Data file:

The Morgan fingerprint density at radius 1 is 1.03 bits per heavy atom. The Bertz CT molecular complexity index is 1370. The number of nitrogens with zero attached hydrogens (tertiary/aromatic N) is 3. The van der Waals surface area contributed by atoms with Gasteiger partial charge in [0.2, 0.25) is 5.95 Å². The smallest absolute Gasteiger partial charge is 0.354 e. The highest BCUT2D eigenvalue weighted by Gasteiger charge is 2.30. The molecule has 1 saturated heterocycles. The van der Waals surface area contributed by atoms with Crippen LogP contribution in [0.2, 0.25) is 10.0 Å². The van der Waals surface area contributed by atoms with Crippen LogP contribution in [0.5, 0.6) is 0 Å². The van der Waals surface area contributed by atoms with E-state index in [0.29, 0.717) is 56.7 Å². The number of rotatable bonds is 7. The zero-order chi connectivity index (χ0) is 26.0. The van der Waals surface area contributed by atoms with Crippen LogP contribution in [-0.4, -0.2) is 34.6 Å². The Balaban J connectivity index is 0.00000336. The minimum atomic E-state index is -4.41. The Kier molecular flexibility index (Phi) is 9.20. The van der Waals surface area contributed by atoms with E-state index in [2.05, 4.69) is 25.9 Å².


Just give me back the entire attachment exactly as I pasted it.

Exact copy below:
The Morgan fingerprint density at radius 1 is 1.03 bits per heavy atom. The Bertz CT molecular complexity index is 1370. The number of nitrogens with zero attached hydrogens (tertiary/aromatic N) is 3. The van der Waals surface area contributed by atoms with Gasteiger partial charge in [0.2, 0.25) is 5.95 Å². The smallest absolute Gasteiger partial charge is 0.354 e. The highest BCUT2D eigenvalue weighted by Gasteiger charge is 2.30. The molecule has 1 saturated heterocycles. The van der Waals surface area contributed by atoms with Crippen LogP contribution in [0.2, 0.25) is 10.0 Å². The van der Waals surface area contributed by atoms with Crippen LogP contribution in [0.5, 0.6) is 0 Å². The van der Waals surface area contributed by atoms with E-state index in [0.29, 0.717) is 56.7 Å². The number of rotatable bonds is 7. The zero-order chi connectivity index (χ0) is 26.0. The van der Waals surface area contributed by atoms with Crippen LogP contribution in [-0.4, -0.2) is 34.6 Å². The Balaban J connectivity index is 0.00000336. The minimum atomic E-state index is -4.41. The Kier molecular flexibility index (Phi) is 9.20. The van der Waals surface area contributed by atoms with E-state index in [2.05, 4.69) is 25.9 Å².